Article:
Captivating prose opens wondrous doors to critical thinking and language development.
Opening a Shel Silverstein book unveils an invitation for the imagination.
If you are a dreamer, come in,
If you are a dreamer, a wisher, a liar,
A hope-er, a pray-er, a magic bean buyer…
If you’re a pretender, come sit by my fire
For we have some flax golden tales to spin.
Immersing readers in a fanciful world of wonder and whimsy, Shel Silverstein published his first children’s book in 1963. Since then, he has written 12 books; each holding a magical collection of prose for readers young and old.
Checking out any of his books from a local library will prove their immense popularity with readers. This popularity, coupled with a diverse range of integrated literary devices, make his work excellent resources for a poet study.
Shel Silverstein’s Most Popular Books
- The Giving Tree
- Where the Sidewalk Ends
- Lafcadio, the Lion Who Shot Back
- Every Thing On It
- Falling Up
- A Giraffe and a Half
- A Light in the Attic
- The Missing Piece
- The Missing Piece Meets the Big O
- Runny Babbit
- Who Wants a Cheap Rhinoceros?
- Don’t Bump the Glump!
Activities to Connect Shel Silverstein's Work to the Classroom
Each of Silverstein’s poems and books present numerous language development extension opportunities as well as the exploration of literary devices. Within his poems, he uses metaphors, hyperboles, allusions, similes, allegories, alliteration, personification, irony, and onomatopoeia.
- Providing my students with copied versions of poems from Where the Sidewalk Ends, we employed a new approach to daily oral language. They would highlight parts of speech in different colors. For example green nouns, red verbs etc. Next, we would replace all nouns or verbs with newly chosen substitutes. They would then turn to a partner and share their Mad Lib version of the poem.
- Practicing spelling commonly misspelled words became a pleasure when we put them to verse. Taking inspiration from the following poem:
Ricky was “L” but he’s home with the flu,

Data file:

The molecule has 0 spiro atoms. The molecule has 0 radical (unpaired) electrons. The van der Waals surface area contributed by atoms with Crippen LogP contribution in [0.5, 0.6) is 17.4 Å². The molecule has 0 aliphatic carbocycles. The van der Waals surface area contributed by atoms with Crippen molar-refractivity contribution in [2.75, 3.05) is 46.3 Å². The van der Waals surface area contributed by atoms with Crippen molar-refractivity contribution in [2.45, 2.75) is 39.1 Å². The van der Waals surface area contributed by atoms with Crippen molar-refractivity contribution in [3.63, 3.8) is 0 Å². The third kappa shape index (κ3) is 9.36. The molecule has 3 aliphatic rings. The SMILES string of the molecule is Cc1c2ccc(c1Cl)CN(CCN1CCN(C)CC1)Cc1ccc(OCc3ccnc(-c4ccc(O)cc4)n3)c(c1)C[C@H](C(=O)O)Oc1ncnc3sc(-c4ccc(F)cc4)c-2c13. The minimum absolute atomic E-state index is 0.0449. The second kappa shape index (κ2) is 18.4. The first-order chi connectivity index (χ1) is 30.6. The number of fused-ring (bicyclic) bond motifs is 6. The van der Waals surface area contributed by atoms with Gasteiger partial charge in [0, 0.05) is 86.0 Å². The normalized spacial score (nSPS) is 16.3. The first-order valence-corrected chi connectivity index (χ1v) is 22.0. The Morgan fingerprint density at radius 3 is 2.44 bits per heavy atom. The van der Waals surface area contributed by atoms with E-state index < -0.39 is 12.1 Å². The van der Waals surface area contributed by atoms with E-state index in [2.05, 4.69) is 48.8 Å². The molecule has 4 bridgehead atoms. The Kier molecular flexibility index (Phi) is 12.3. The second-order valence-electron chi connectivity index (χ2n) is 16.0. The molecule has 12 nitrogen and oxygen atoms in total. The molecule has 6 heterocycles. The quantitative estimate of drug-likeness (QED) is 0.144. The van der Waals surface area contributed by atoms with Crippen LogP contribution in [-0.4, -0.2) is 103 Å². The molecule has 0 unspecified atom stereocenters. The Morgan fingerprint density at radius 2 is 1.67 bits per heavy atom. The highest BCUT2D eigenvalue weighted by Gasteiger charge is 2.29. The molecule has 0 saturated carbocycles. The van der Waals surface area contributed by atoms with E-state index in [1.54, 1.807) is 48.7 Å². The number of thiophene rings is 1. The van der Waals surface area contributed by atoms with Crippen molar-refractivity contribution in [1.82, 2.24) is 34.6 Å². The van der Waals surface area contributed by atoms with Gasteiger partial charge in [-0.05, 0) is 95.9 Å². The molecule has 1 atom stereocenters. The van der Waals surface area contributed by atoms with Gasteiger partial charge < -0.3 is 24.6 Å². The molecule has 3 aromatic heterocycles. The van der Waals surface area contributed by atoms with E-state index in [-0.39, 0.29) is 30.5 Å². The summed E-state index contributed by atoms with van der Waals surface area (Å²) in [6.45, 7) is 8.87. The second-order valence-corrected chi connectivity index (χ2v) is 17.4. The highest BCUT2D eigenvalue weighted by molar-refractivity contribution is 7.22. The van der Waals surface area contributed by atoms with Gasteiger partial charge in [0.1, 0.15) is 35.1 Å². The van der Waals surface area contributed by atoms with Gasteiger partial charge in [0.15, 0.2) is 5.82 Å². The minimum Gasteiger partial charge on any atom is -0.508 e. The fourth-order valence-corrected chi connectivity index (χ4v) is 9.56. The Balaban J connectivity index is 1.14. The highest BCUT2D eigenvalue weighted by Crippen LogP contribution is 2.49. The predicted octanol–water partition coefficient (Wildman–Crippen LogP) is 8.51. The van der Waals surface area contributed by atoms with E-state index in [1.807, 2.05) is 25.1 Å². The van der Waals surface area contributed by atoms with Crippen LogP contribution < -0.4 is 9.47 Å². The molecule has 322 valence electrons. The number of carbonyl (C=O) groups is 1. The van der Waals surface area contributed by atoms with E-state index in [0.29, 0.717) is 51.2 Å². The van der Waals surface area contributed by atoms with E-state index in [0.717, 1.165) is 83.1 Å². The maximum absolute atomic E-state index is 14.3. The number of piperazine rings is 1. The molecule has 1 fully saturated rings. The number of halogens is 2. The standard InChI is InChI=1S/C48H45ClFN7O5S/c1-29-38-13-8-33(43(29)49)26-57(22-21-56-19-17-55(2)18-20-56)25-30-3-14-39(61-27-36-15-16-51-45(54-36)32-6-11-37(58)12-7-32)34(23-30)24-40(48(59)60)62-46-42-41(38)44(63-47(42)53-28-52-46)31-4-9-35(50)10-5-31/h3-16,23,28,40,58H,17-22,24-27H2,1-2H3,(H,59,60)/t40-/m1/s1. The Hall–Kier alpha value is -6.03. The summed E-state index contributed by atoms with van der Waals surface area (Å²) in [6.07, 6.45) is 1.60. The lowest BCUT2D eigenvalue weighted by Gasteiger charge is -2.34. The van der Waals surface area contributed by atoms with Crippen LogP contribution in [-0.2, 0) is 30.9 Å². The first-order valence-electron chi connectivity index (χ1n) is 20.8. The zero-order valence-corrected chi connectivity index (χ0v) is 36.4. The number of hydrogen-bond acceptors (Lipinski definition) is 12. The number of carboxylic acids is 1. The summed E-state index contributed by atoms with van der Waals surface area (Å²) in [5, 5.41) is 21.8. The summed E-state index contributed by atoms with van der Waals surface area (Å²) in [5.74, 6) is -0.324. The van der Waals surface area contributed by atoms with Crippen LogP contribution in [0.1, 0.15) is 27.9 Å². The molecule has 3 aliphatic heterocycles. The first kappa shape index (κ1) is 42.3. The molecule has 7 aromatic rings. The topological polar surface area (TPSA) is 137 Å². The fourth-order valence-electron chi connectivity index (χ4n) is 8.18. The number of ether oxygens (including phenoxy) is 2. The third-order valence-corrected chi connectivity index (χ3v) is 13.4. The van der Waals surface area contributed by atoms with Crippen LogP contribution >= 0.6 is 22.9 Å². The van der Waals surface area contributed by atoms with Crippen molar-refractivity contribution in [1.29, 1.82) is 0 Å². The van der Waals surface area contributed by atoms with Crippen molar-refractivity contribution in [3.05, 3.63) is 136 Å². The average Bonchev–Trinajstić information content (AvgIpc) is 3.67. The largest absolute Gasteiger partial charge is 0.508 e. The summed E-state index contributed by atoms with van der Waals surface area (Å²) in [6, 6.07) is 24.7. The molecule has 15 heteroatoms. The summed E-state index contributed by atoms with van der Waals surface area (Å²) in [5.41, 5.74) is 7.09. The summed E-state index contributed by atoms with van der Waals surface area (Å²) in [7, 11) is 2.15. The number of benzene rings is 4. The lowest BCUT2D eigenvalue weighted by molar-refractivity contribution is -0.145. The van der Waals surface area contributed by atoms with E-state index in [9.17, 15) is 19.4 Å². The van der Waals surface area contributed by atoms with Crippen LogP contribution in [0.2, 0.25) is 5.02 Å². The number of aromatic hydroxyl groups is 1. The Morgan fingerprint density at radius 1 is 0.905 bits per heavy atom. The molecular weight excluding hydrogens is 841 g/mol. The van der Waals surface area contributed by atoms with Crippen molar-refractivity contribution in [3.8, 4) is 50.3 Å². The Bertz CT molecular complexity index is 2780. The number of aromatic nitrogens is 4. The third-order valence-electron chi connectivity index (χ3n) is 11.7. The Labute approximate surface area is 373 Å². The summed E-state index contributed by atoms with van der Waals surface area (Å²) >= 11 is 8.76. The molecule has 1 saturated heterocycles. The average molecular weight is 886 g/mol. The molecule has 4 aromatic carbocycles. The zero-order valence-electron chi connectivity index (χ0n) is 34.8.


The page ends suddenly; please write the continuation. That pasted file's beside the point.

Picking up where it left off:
Lizzie, our “O” had some homework to do,
Mitchell, “E” prob’ly got lost on the way,
So I’m all of love that could make it today.
We would act out our spelling words as a class. For example, using write and wipe signs 5 students would take their place at the front of the room spelling out “tasks.” After reading the word, we would state the restructured poem. Jose was “t” but he’s home from school (Jose sat down) Shelby, our “a” had homework to do (Shelby sat down). This activity allowed each individual to develop language and kinesthetically experience the spelling words. The lines of the poem can be easily adjusted to also incorporate events from the school day.
Explore more great ways to incorporate Shel Silverstein’s work with these great educational resources:
Name That Poem
After listening to snippets from a Shel Silverstein poem played with accompanying illustrations, young readers are prompted to guess the poem’s title from a provided multiple-choice list. This game is great for developing listening comprehension or reviewing classic poems.
Bringing new meaning to the term worksheet packet, this engaging PDF provides budding poets with the chance to complete a variety of engaging games, activities, and writing prompts.
Jump into the fantastic world of Runny Babbit in this detailed teacher’s guide. Activities for introducing and extending on the book are included as well as ways to incorporate poetry in the classroom. Mini-lessons on form, rhythm, and rhyme are the standout pieces from this package.